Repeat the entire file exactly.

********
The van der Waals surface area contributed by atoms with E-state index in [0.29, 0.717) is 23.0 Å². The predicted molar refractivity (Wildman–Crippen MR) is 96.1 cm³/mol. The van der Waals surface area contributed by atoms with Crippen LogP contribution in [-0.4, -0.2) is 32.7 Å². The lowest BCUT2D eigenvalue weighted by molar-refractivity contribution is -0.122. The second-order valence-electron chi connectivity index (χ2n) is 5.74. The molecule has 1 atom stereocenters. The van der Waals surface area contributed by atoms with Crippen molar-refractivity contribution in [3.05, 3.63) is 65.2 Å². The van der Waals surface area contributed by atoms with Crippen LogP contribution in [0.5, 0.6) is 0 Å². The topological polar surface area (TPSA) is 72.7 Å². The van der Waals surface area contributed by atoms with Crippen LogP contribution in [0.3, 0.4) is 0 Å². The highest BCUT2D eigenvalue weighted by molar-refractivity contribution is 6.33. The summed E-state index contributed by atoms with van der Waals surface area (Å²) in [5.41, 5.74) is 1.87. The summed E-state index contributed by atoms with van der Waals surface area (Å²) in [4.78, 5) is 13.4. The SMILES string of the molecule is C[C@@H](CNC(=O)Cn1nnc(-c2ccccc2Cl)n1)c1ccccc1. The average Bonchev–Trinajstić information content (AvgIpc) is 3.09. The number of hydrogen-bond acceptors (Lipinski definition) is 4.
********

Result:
The van der Waals surface area contributed by atoms with E-state index in [0.29, 0.717) is 23.0 Å². The predicted molar refractivity (Wildman–Crippen MR) is 96.1 cm³/mol. The van der Waals surface area contributed by atoms with Crippen LogP contribution in [-0.4, -0.2) is 32.7 Å². The lowest BCUT2D eigenvalue weighted by molar-refractivity contribution is -0.122. The second-order valence-electron chi connectivity index (χ2n) is 5.74. The molecule has 1 atom stereocenters. The van der Waals surface area contributed by atoms with Crippen molar-refractivity contribution in [3.05, 3.63) is 65.2 Å². The van der Waals surface area contributed by atoms with Crippen LogP contribution in [0.5, 0.6) is 0 Å². The topological polar surface area (TPSA) is 72.7 Å². The van der Waals surface area contributed by atoms with Crippen LogP contribution in [0.3, 0.4) is 0 Å². The highest BCUT2D eigenvalue weighted by molar-refractivity contribution is 6.33. The summed E-state index contributed by atoms with van der Waals surface area (Å²) in [5.41, 5.74) is 1.87. The summed E-state index contributed by atoms with van der Waals surface area (Å²) in [4.78, 5) is 13.4. The SMILES string of the molecule is C[C@@H](CNC(=O)Cn1nnc(-c2ccccc2Cl)n1)c1ccccc1. The average Bonchev–Trinajstić information content (AvgIpc) is 3.09. The number of hydrogen-bond acceptors (Lipinski definition) is 4.